TelePrEP will use at-home video calls and the postal system to administer HIV prevention medication to rural residents at risk for acquiring the disease. University of Iowa Health Care, The Signal Center for Health Innovation and the Iowa Department of Public Health are collaborating on TelePrEP, which they believe is the only program of its kind in the country.

Angie Hoth is the coordinator for TelePrEP. She says in other Midwestern states, HIV cases are mostly concentrated in big cities.

desks
alamosbasement/flickr

University of Iowa researchers have found cancer-causing chemicals in some older Iowa schools.

Children may be exposed to airborne polychlorinated biphenyls (PCBs) in schools built between 1950 and the mid-1970s. PCBs were banned in 1979.

Keri Hornbuckle, professor of civil and environmental engineering at the University of Iowa, says the researchers expected to find higher levels of airborne PCBs outside of schools.

Luke Runyon/Harvest Public Media file photo

A few days before Iowa’s new medical marijuana law takes effect, a Minnesota cannabis producer says his business is not yet profitable two years into that state’s program. The two states have similar medical cannabis laws, but Iowa’s is more restrictive.

Iowa’s new law will allow for two medical cannabis manufacturers and five dispensaries in the state.

Dr. Andrew Bachman, the CEO of Leafline Labs, says Minnesota’s law creates a more sustainable business climate, in part because Iowa’s law limits the THC content of medical cannabis.

keokuk county health center
Katarina Sostaric / IPR

The U.S. Senate is preparing to vote on its plan to repeal and replace parts of the Affordable Care Act, also known as Obamacare. The bill would cut funding for Medicaid, the program that provides health insurance for children, middle-income people in nursing homes, poor people, and people with disabilities.

Medicaid cuts would make things harder for Iowa’s rural hospitals and could jeopardize access to healthcare for rural residents.

  

trump
Katarina Sostaric / IPR

President Donald Trump held a campaign-style rally in Cedar Rapids Wednesday night. Around 6,000 people were there to see his first visit to Iowa as president.

President Trump celebrated recent Republican wins in special congressional elections, touted his accomplishments as president, and criticized Democrats and the media.

"While we are here tonight to celebrate the amazing progress that we’ve already made—and we have made amazing progress—we’re also here to lay out the next steps in our incredible movement to make America great again," Trump said.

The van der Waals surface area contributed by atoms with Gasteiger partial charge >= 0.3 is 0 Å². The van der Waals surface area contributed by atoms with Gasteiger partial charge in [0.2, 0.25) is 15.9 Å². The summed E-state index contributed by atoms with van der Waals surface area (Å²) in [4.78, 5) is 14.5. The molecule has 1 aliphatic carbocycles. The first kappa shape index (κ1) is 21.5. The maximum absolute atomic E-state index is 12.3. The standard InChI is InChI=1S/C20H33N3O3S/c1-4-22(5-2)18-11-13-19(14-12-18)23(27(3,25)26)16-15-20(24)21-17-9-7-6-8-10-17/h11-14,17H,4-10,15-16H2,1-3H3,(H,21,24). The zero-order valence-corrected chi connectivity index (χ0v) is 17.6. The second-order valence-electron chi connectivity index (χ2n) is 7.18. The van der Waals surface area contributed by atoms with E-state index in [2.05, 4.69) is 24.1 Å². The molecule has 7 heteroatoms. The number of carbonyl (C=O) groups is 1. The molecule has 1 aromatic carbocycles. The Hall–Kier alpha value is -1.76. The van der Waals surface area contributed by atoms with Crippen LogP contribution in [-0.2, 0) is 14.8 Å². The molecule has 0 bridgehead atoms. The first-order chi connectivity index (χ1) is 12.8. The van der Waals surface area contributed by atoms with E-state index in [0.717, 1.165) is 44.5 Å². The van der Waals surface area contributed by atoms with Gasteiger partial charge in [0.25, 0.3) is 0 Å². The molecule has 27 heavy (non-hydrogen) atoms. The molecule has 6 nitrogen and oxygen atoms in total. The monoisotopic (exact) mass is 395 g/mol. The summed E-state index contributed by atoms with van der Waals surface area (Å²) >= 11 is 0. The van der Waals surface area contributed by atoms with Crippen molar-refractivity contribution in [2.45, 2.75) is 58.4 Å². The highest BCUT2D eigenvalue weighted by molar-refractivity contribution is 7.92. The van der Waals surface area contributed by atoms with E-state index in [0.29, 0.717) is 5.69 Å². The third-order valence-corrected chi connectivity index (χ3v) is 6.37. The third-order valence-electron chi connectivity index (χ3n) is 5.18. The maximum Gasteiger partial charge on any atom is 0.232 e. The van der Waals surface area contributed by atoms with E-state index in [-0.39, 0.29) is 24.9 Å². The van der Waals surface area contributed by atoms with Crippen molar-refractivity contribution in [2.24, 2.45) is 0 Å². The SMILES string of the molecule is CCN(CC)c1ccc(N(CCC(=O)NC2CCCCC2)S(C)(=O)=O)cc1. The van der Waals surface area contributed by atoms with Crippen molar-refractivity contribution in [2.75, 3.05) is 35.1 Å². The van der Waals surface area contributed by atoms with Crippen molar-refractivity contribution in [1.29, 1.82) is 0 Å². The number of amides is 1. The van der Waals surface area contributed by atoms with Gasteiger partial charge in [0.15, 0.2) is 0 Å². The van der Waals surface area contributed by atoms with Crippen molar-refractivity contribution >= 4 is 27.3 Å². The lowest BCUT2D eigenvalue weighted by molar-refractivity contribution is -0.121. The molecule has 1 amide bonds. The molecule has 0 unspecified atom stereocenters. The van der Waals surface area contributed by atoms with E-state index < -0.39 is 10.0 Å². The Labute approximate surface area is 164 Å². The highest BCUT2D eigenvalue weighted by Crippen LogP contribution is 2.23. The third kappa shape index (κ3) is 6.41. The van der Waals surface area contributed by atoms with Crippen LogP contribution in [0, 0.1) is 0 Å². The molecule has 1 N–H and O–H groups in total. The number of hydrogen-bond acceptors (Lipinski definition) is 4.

Jennifer Morrow / flickr

The health insurance company Medica has decided to sell individual plans on Iowa’s Affordable Care Act exchange in 2018. The announcement came Monday in a news release.

It’s likely Medica will be the only company selling individual ACA-compliant health insurance statewide in Iowa. It’s proposing to increase rates by an average of 43.5 percent.

marijuana
Tomas de Aquino/flickr

Iowa passed emergency rules Tuesday to expand the list of medical conditions that allow a patient to use medical marijuana. It's the first phase of implementing the new medical marijuana law signed last month.  

Iowans diagnosed with cancer, Parkinson’s disease, AIDS and other severe or terminal illnesses can start applying for a registration card June 19.

When cards are issued in August, those patients still won't be able to legally obtain medical marijuana in the state.

doug ommen
Iowa Insurance Division

Iowa’s insurance commissioner is asking the federal government to approve a plan that could keep the state’s individual health insurance market from collapsing. It’s possible the state could have no insurers selling individual plans on the Affordable Care Act exchange in 2018.

Insurance Commissioner Doug Ommen says tweaking the ACA could stabilize the state’s individual market and make it more attractive to insurers.

Emily Woodbury

Oak trees in Iowa are experiencing “oak tatters,” and it might be caused by farm chemicals in the atmosphere.

DNR district forester Mark Vitosh says this is a problem that’s been on his radar for two decades, but weather patterns have made this a bad year for oak trees. About a thousand people have called the DNR because they thought insects or diseases were to blame.

Vitosh says he’s observed these damaged oak leaves.

iowa capitol
John Pemble/IPR

The Domestic Violence Intervention Program is closing offices in Burlington and Keokuk this summer to prepare for cuts to victim services funding. 

The closures come as Iowa programs that help victims of domestic and sexual violence are trying to figure out how to deal with a combined $5.7 million cut in state and federal funding.

DVIP Executive Director Kristie Fortmann-Doser  says a lack of private places for victims to drop in and talk to advocates could impact their immediate safety.